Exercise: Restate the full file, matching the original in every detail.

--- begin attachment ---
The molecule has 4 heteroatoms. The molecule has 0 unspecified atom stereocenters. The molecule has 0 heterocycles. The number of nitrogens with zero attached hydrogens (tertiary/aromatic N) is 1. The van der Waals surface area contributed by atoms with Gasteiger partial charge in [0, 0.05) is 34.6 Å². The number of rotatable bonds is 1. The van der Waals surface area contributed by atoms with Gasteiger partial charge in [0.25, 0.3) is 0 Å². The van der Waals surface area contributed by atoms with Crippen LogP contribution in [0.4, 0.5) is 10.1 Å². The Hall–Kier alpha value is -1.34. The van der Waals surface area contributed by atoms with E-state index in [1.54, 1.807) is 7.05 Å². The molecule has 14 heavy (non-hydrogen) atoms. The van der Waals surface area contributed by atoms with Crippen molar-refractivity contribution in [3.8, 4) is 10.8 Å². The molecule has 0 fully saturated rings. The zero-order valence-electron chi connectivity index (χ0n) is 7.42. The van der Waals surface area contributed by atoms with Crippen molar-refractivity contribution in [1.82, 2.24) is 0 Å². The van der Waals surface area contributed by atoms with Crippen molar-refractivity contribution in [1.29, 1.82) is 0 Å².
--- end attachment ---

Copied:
The molecule has 4 heteroatoms. The molecule has 0 unspecified atom stereocenters. The molecule has 0 heterocycles. The number of nitrogens with zero attached hydrogens (tertiary/aromatic N) is 1. The van der Waals surface area contributed by atoms with Gasteiger partial charge in [0, 0.05) is 34.6 Å². The number of rotatable bonds is 1. The van der Waals surface area contributed by atoms with Gasteiger partial charge in [0.25, 0.3) is 0 Å². The van der Waals surface area contributed by atoms with Crippen LogP contribution in [0.4, 0.5) is 10.1 Å². The Hall–Kier alpha value is -1.34. The van der Waals surface area contributed by atoms with E-state index in [1.54, 1.807) is 7.05 Å². The molecule has 14 heavy (non-hydrogen) atoms. The van der Waals surface area contributed by atoms with Crippen molar-refractivity contribution in [3.8, 4) is 10.8 Å². The molecule has 0 fully saturated rings. The zero-order valence-electron chi connectivity index (χ0n) is 7.42. The van der Waals surface area contributed by atoms with Crippen molar-refractivity contribution in [1.82, 2.24) is 0 Å². The van der Waals surface area contributed by atoms with Crippen molar-refractivity contribution in [1.29, 1.82) is 0 Å².